Review Roundup: Was E.T. Really the “Worst Game Ever”?

by John Harris November 3, 2017

[The following article was made possible by a grant from the VGHF Writing Fund]

E.T. the Extra-Terrestrial, the movie, is one of the highest-grossing films of all time. It’s a beloved motion picture that cemented the role of the blockbuster in modern cinema even to the present day.

E.T. the Extra-Terrestrial, the video game, has often been called — at least in recent years — one of the worst video games ever made.

There is some justice to this (the game definitely has its flaws), but it is likely that the extremity of current opinions, sometimes possessed even by people who’ve never played the game, is the result of a piling-on of recent bad reviews, especially some by gaming websites and on YouTube.

Notice a trend here?

E.T. also has a certain cultural stigma because of a couple of long-standing urban legends surrounding it. The first is that Atari, expecting huge sales, greatly overproduced E.T. carts, leaving them with huge amounts of unsold and returned inventory that was buried in a landfill in New Mexico. The landfill was real, yes, but a 2015 excavation of the site revealed that E.T. cartridges represented only a portion of the nearly 800,000 games buried there.

The second urban legend is that E.T. sold so badly that the game was a direct cause of the video game market crash of 1983, the near-complete destruction of the American video game industry. Could one game cause that? Absolutely not. E.T. wasn’t a cause of the video game crash, it was a symptom of the problems that caused it.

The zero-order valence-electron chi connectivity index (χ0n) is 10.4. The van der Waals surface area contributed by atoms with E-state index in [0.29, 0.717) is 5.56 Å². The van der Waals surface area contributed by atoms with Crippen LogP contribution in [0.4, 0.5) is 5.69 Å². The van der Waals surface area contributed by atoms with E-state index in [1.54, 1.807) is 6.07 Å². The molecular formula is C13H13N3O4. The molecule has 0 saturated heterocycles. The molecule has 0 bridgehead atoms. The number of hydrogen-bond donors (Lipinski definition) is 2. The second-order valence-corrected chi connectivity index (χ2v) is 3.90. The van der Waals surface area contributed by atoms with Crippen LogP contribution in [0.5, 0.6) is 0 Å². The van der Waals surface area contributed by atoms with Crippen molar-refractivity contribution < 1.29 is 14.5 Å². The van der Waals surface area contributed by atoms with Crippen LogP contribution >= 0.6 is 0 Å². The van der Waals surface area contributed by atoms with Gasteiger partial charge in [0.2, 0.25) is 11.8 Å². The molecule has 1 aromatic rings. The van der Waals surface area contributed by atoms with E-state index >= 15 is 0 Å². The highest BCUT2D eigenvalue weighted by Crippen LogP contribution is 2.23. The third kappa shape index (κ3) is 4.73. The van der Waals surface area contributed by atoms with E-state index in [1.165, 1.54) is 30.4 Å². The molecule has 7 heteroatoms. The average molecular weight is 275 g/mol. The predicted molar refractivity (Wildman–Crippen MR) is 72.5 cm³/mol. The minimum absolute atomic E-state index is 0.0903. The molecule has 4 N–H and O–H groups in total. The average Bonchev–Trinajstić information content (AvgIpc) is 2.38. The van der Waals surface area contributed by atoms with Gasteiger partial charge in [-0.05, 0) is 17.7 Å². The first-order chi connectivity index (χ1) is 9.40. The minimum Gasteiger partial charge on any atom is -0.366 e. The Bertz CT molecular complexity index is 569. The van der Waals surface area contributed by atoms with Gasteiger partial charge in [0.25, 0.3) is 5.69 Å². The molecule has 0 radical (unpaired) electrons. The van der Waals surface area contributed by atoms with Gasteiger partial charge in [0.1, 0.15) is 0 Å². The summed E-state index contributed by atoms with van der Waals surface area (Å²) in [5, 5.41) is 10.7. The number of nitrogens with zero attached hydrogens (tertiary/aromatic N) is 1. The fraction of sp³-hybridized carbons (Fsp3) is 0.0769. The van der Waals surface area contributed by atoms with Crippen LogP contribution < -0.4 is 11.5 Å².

Regardless, Atari had high hopes for the game, which — along with another movie tie-in, Raiders of the Lost Ark — was its great hope for what turned out to be a 1982 Christmas sales season so disappointing that it sent stocks plummeting and executives packing.

Despite an intense marketing campaign, E.T. was a sales disappointment during the 1982 holiday season.

But was it because nobody liked the game? What did critics in 1982 actually think about E.T.?
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The Reviews

We dug up nine significant reviews of E.T. the Extra-Terrestrial from the period surrounding its release to find out what critical consensus was at the time, and to see what its average review score might look like if these reviews were published today.

We rated each review’s opinion on a scale from Greatly Negative to Greatly Positive. The General Reaction score at the end is an average of these scores. In modern terms, Greatly Negative might be considered like a score of 30/100, and Greatly Positive like a score of 90/100.

Chicago Tribune, November 19, 1982

Accessed from the Chicago Tribune Archive.

Author Clarence Petersen could not figure the game out, writing: “The new Atari home video game based on the movie ‘E.T. The Extra-Terrestrial’ is a genuine mindbender. In three hours of play, not once could I return E.T. to the landing site, let alone get him safely abord the lightship before his time ran out and the poor thing lay dead on the color TV screen.”

That, despite the assistance of the game’s instructions and a teenage player generally expert at video games. Atari insisted to writer Clarence Petersen that seven-year-olds had been able to figure it out.

Assessment: Greatly Negative

Arcade Express, December 5, 1982

Accessed from Atari Compendium.